Israeli reservists protest, call for resignationsPosted 8/23/2006 11:11
By Yaakov Katz, Special for USA TODAY
JERUSALEM — Hundreds of Israeli army reservists set up a tent city outside the prime minister's office Wednesday to protest what they consider poor management of the war in Lebanon.
Protesters held signs calling for the resignations of Prime Minister Ehud Olmert, Defense Minister Amir Peretz and the military's chief of staff, Lt. Gen. Dan Halutz.
Israel went to war in Lebanon against the Hezbollah guerrillas on July 12 after the abduction of two Israeli army reservists. The war ended Aug. 14 with a United Nations-brokered cease-fire.
In the aftermath, some reservists have complained that Israel lost 118 soldiers, and Hezbollah is still functioning, its leadership intact.
Daniel Damboritz, a 28-year-old paratrooper reservist, says troops thought their objectives were uncertain. "Everything was chaotic," Damboritz says. "Missions that we received were changed constantly, and we found ourselves sometimes with orders that were unclear."
Ephraim Kam, deputy head of the Jaffee Center for Strategic Studies in Tel Aviv and a former colonel in military intelligence, agrees. "The military brass kept on changing the orders to the soldiers, in some cases several times a day," he says. "This led to the major loss of life."
Olmert acknowledged "failings and shortcomings" in an emotional speech to the Israeli parliament last week. He promised a thorough examination of how the war was conducted.
On Monday, though, he said, "I won't play this game, the game of beating ourselves up."
Some critics are demanding a broad state inquiry. Peretz has set up a commission to investigate the military's management of the war. Olmert says he is considering supporting a state inquiry.
"There is no doubt that there were many mistakes," Kam says.
Some emergency warehouses were empty or stocked with unusable equipment, and reservists lacked proper training in Hezbollah style warfare, he says.
Brig. Gen. Danny Van Buren, chief reservist officer, says, "There is no doubt that we will need to invest more resources in equipment and training for reservists."
Kam says Israel underestimated Hezbollah. For example, he says, the military was unaware that Hezbollah had created an extensive system of underground bunkers where guerrilla fighters hid during Israeli airstrikes.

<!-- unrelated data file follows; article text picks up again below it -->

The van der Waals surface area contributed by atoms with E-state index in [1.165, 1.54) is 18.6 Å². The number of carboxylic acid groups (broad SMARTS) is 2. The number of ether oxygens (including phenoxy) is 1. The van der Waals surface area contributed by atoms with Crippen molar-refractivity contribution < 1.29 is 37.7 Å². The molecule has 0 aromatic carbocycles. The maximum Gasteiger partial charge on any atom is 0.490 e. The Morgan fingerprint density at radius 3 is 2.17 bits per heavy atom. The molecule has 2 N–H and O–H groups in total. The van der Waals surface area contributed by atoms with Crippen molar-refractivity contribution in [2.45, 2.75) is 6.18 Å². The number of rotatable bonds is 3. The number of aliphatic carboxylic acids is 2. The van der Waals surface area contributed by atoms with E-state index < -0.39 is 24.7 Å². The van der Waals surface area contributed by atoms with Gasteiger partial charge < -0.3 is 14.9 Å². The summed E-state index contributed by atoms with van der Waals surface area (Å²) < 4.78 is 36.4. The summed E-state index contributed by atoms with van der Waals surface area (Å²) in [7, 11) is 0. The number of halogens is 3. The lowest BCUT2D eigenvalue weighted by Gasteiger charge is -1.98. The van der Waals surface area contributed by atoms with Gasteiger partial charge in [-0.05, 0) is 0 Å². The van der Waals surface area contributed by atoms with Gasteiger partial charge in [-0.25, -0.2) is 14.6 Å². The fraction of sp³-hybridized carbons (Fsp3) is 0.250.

"There was an expectation that the war would end sooner and that Israel would be more successful," Kam says. "That didn't happen, partially because the enemy was underestimated." Moshe Arens, a former Israeli defense minister, called the outcome of the war a "defeat for Israel" that requires Olmert's resignation.
"The loss of the war has reversed Israel's deterrent posture, which took close to 60 years to build," Arens says. "This government needs to go, since the major responsibility lies in the government, which gave the wrong orders to the military."
He says Israel should not have waited to launch a ground offensive. "There was wishful thinking that Hezbollah could be finished from the air," Arens says. "The major mistake was that a ground offensive was not launched the second day of the war, and in the meantime a quarter of the country was destroyed."
David Siegel, a spokesman for the Israeli Embassy in Washington, says the war did not end in defeat of Israel. "The aim was to achieve diplomatic goals that we hope very much will be achieved through Resolution 1701."
U.N. Resolution 1701 requires the Lebanese army to take control of southern Lebanon and enforce an arms embargo on Hezbollah with the help of international forces.
Contributing: The Associated Press
Apparently, the soldiers do not think they won the war since their primary goal for going to war, which was to free the the 2 soldiers
abducted by Hezbollah was not attained.
Yet they lost 118 soldiers, and has the repuation of their as a strategic, tactical, efficient and ethical fighting force bruised.